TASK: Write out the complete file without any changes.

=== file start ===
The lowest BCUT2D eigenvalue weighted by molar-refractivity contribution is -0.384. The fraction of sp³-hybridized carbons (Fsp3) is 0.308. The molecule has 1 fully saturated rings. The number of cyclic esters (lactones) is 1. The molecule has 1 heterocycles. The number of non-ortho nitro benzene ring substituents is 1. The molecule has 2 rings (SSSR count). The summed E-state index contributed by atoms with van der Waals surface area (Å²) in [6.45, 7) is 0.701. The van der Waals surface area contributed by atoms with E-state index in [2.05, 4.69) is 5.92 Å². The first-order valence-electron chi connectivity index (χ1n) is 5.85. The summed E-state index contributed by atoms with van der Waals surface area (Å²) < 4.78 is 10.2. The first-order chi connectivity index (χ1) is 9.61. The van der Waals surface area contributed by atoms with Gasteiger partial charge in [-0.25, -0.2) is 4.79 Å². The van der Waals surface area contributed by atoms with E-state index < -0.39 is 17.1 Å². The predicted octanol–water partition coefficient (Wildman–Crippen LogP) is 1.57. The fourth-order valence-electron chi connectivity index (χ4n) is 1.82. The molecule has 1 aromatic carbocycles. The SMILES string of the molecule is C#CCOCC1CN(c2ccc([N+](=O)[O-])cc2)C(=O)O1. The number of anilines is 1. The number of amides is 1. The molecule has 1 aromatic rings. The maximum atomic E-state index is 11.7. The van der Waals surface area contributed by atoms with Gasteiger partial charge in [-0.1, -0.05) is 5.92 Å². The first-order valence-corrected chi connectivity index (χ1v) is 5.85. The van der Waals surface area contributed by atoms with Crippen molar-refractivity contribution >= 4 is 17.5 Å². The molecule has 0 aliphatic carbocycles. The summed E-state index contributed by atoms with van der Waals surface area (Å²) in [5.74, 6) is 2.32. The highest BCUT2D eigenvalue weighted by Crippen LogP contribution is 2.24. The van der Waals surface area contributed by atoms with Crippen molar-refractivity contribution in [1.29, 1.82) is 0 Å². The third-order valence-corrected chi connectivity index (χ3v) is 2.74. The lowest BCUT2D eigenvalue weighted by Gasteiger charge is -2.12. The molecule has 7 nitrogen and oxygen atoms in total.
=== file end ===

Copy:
The lowest BCUT2D eigenvalue weighted by molar-refractivity contribution is -0.384. The fraction of sp³-hybridized carbons (Fsp3) is 0.308. The molecule has 1 fully saturated rings. The number of cyclic esters (lactones) is 1. The molecule has 1 heterocycles. The number of non-ortho nitro benzene ring substituents is 1. The molecule has 2 rings (SSSR count). The summed E-state index contributed by atoms with van der Waals surface area (Å²) in [6.45, 7) is 0.701. The van der Waals surface area contributed by atoms with E-state index in [2.05, 4.69) is 5.92 Å². The first-order valence-electron chi connectivity index (χ1n) is 5.85. The summed E-state index contributed by atoms with van der Waals surface area (Å²) < 4.78 is 10.2. The first-order chi connectivity index (χ1) is 9.61. The van der Waals surface area contributed by atoms with Gasteiger partial charge in [-0.25, -0.2) is 4.79 Å². The van der Waals surface area contributed by atoms with E-state index < -0.39 is 17.1 Å². The predicted octanol–water partition coefficient (Wildman–Crippen LogP) is 1.57. The fourth-order valence-electron chi connectivity index (χ4n) is 1.82. The molecule has 1 aromatic carbocycles. The SMILES string of the molecule is C#CCOCC1CN(c2ccc([N+](=O)[O-])cc2)C(=O)O1. The number of anilines is 1. The number of amides is 1. The molecule has 1 aromatic rings. The maximum atomic E-state index is 11.7. The van der Waals surface area contributed by atoms with Gasteiger partial charge in [-0.1, -0.05) is 5.92 Å². The first-order valence-corrected chi connectivity index (χ1v) is 5.85. The van der Waals surface area contributed by atoms with Crippen molar-refractivity contribution >= 4 is 17.5 Å². The molecule has 0 aliphatic carbocycles. The summed E-state index contributed by atoms with van der Waals surface area (Å²) in [5.74, 6) is 2.32. The highest BCUT2D eigenvalue weighted by Crippen LogP contribution is 2.24. The van der Waals surface area contributed by atoms with Crippen molar-refractivity contribution in [1.29, 1.82) is 0 Å². The third-order valence-corrected chi connectivity index (χ3v) is 2.74. The lowest BCUT2D eigenvalue weighted by Gasteiger charge is -2.12. The molecule has 7 nitrogen and oxygen atoms in total.